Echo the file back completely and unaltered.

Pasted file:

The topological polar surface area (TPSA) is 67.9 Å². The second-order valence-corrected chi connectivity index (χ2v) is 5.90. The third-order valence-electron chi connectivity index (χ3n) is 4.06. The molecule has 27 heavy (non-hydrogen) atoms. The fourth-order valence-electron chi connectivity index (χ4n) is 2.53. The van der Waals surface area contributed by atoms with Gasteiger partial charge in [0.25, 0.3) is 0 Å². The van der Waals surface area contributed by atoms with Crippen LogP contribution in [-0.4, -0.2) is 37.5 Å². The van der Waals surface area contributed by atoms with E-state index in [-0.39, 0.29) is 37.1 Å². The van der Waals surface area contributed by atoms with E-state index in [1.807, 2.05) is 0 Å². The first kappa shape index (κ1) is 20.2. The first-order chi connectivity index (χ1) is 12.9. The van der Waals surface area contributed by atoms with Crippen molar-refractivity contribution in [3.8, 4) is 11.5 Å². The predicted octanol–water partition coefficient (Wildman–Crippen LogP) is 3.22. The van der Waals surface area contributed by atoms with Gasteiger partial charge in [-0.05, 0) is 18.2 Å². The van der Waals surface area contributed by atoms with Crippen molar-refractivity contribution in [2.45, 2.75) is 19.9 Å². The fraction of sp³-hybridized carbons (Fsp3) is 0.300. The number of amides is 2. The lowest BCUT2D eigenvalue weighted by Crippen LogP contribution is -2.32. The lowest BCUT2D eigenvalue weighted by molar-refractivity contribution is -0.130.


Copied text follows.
The topological polar surface area (TPSA) is 67.9 Å². The second-order valence-corrected chi connectivity index (χ2v) is 5.90. The third-order valence-electron chi connectivity index (χ3n) is 4.06. The molecule has 27 heavy (non-hydrogen) atoms. The fourth-order valence-electron chi connectivity index (χ4n) is 2.53. The van der Waals surface area contributed by atoms with Gasteiger partial charge in [0.25, 0.3) is 0 Å². The van der Waals surface area contributed by atoms with Crippen LogP contribution in [-0.4, -0.2) is 37.5 Å². The van der Waals surface area contributed by atoms with E-state index in [-0.39, 0.29) is 37.1 Å². The van der Waals surface area contributed by atoms with E-state index in [1.807, 2.05) is 0 Å². The first kappa shape index (κ1) is 20.2. The first-order chi connectivity index (χ1) is 12.9. The van der Waals surface area contributed by atoms with Crippen molar-refractivity contribution in [3.8, 4) is 11.5 Å². The predicted octanol–water partition coefficient (Wildman–Crippen LogP) is 3.22. The van der Waals surface area contributed by atoms with Gasteiger partial charge in [-0.05, 0) is 18.2 Å². The van der Waals surface area contributed by atoms with Crippen molar-refractivity contribution in [2.45, 2.75) is 19.9 Å². The fraction of sp³-hybridized carbons (Fsp3) is 0.300. The number of amides is 2. The lowest BCUT2D eigenvalue weighted by Crippen LogP contribution is -2.32. The lowest BCUT2D eigenvalue weighted by molar-refractivity contribution is -0.130.